Foreign Flower growers in Ethiopia are targeted and vandalized by unhappy locals?
Flowersandcents.com spoke with our trusted floral sources in Ethiopia and the story reported by Rueters today is accurate regarding the damages at multiple farms:
ADDIS ABABA, Sept 2 (Reuters) – “At least seven foreign-owned flower farms in Ethiopia’s Amhara region have been burnt to the ground or partially damaged in political violence afflicting the country over the past two months, producers said on Friday”.
The largest and most visible farm attacked was Esmeralda farms owned by the late Peter Ullrich. According to the company’s website the farm was burnt to the ground on Monday August 29, 2016.
“By a politic demonstration, the entire company of Esmeralda Farms in Ethiopia is set on fire.”
“I estimates that 10 million was spent on investment went up in smoke last Monday.”
What seems uncertain is exactly why these farms were singled out. The most obvious clue is that these farms were all foreign owned or controlled. Yet a farm assumed to be owned by an endowment affiliated to the government in the same area was also partially affected. F&C was told that Esmeralda sustained the most damage mainly because it was the most complete operation having been in production for over two years. The other farms affected were smaller and still being developed and not damaged nearly as much. In a few cases the farms water supplies were compromised but in all cases no one was injured.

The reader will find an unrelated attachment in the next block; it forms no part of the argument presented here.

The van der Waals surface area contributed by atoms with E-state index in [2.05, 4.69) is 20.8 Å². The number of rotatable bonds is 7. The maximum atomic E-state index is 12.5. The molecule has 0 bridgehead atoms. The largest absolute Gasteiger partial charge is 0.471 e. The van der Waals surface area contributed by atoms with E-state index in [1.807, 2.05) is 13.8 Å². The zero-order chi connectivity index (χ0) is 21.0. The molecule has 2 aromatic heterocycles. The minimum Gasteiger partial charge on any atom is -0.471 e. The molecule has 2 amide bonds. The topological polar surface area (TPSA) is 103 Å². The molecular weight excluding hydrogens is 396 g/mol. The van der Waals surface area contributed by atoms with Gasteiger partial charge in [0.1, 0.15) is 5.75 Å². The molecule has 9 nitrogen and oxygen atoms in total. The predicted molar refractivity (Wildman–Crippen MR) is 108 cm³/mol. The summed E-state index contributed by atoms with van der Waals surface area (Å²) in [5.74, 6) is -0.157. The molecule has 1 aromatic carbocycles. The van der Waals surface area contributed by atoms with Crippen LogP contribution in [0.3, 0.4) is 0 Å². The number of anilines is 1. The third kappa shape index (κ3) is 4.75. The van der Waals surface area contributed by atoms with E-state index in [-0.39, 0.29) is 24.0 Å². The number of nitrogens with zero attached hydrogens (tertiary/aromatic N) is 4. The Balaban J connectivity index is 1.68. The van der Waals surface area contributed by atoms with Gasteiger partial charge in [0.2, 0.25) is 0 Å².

This clearly indicates that the intent of those responsible was to make a statement not to hurt anyone. Planning their attack after the farms had closed for the day. That statement likely goes back to Tribal land issues and other local political struggles that are not unique to Africa or easy to sort out. An Article published in the Mail & Guardian African publication speaks of the growing conflict they refer to as “Ethiopia’s volcano”.
This is a case of civil unrest or disobedience F&C was told. It appears that the Amhara and other tribes have been trying to get the Ethiopian governments attention for a long time so setting ablaze some foreign investments gets the whole world to notice.
The Flower industry in Ethiopia employees around 100,000 workers over some 1500 to 2500 hectares and is important to the Ethiopia government. Meaning that they will likely support the farmers in their efforts to rebuild or repair the farms.
Despite a time when any global violence is suspected of organized Terrorism there appears to be none of that here. The employment opportunities offered by flower farms are a welcome sight in these countries with growing populations. This area which is located around 600k from the Capital Addis Ababa, is newly developed and there is little development or infrastructure around except flower farms, which no doubt chose the land due to its altitude and access to water.
This is not the first or last time that flower farms will have issues with local politics and tribal disputes. Colombia, Ecuador,Peru,Mexico, Kenya, and Israel have all had issues over the years. With that said, the flower business is resilient and farmers will always find a way to get their bounty out of their gardens and into your life.